The Clark Kerr Collection records the full range of labor relations during World War II. Over half of the material is dispute
cases brought before the Tenth Regional War Labor Board. These case files may include directive orders, briefs, opinions,
transcripts, exhibits, research and correspondence. Most of the documents are mimeographed and copies will frequently be found
in related files. Major cases may provide a detailed view of labor relations within a company or industry. Research and exhibits
often describe the organization of work performed within a company, occasionally accompanied by charts and photographs. The
subjects of Regional Board decisions cover the full range of industrial relation issues. Among them were wages, overtime,
union security, benefits, discrimination, vacations, sex differentials, and seniority.
Following the United States' entry into the war in 1941, President Roosevelt called a conference of labor, employer and government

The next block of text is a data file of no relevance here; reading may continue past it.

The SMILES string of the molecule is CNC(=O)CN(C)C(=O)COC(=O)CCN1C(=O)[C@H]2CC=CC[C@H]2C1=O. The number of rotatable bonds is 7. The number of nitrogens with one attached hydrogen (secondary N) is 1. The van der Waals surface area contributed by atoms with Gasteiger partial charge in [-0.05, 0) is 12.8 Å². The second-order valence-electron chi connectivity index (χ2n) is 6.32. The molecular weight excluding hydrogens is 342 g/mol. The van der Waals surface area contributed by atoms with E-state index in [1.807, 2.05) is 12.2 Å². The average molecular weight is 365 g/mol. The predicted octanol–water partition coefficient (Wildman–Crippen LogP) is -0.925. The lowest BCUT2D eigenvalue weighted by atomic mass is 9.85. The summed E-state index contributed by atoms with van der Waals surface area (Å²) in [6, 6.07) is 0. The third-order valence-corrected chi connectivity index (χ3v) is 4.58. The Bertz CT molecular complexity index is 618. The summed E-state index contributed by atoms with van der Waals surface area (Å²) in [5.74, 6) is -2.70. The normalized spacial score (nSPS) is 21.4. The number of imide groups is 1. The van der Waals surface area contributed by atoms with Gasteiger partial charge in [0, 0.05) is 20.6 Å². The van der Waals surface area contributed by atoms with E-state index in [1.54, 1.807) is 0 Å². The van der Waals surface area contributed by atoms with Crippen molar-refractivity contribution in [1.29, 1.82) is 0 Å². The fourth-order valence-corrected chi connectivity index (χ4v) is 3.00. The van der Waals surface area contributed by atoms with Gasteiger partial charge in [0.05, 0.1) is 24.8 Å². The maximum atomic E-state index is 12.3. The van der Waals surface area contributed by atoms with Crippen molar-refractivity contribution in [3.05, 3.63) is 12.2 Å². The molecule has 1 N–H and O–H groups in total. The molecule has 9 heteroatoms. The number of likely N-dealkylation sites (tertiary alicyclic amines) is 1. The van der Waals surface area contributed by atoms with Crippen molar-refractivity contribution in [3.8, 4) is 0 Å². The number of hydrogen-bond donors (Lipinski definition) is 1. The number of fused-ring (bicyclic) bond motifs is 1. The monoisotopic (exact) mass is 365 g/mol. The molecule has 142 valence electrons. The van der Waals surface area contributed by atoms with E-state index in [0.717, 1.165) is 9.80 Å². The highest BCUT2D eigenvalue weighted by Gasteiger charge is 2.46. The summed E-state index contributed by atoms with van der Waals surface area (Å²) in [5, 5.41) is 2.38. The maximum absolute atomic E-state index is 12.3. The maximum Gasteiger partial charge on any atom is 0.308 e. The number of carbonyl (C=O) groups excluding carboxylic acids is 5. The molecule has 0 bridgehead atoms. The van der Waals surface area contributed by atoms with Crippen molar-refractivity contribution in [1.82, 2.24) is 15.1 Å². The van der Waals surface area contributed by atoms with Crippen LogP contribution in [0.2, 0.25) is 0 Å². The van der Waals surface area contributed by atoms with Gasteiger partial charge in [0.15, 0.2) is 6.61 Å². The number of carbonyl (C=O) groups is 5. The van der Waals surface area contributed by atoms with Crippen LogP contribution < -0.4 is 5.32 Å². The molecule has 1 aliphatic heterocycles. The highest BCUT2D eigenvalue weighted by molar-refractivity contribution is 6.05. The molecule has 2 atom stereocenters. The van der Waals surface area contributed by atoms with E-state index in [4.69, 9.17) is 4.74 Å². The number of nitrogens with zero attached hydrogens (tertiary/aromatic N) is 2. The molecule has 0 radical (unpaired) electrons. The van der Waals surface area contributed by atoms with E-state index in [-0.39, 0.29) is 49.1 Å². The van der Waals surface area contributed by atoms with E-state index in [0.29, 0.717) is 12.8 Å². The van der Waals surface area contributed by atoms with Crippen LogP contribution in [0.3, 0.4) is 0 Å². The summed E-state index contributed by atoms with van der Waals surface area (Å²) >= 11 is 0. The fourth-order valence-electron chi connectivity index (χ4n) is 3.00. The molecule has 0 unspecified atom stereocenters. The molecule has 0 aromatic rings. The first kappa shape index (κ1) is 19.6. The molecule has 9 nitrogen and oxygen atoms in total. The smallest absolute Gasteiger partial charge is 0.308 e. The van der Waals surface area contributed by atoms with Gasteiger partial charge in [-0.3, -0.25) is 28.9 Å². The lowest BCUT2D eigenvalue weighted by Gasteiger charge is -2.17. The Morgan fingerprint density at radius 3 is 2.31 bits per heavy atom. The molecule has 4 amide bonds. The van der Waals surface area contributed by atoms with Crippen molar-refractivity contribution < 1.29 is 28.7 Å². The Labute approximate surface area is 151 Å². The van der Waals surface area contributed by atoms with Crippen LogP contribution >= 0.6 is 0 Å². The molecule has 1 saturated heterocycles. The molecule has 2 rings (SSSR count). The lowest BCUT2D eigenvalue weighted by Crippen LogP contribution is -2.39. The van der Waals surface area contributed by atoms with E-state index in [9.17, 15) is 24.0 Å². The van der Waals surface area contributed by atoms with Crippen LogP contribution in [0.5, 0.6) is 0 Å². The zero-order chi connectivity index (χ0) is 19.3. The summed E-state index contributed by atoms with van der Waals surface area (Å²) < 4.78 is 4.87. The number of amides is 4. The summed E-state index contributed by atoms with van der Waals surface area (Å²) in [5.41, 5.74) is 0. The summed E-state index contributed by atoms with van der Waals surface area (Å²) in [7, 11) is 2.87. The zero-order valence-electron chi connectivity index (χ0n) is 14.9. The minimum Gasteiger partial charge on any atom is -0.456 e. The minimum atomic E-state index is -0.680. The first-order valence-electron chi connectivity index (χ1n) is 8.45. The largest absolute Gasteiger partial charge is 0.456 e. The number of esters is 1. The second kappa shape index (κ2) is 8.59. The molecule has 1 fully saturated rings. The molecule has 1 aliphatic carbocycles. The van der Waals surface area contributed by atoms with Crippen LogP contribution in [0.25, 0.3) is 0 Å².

representatives with the objective of ending industrial disputes which might hinder production during the war. By December
23, 1941, three general points were accepted: 1) there would be no strikes or lockouts; 2) all disputes would be settled by
peaceful means; and 3) the President would set-up a war labor board to make a final determination on all disputes not settled
by agreement between the parties.
Copyright has not been assigned to the Labor Archives & Research Center. All requests for
permission to publish or quote from materials must be submitted in writing
to the Director of the Archives. Permission for publication is given on behalf
of the Labor Archives & Research Center as the owner of the physical items and is not intended
to include or imply permission of the copyright holder, which must also be
obtained by the reader.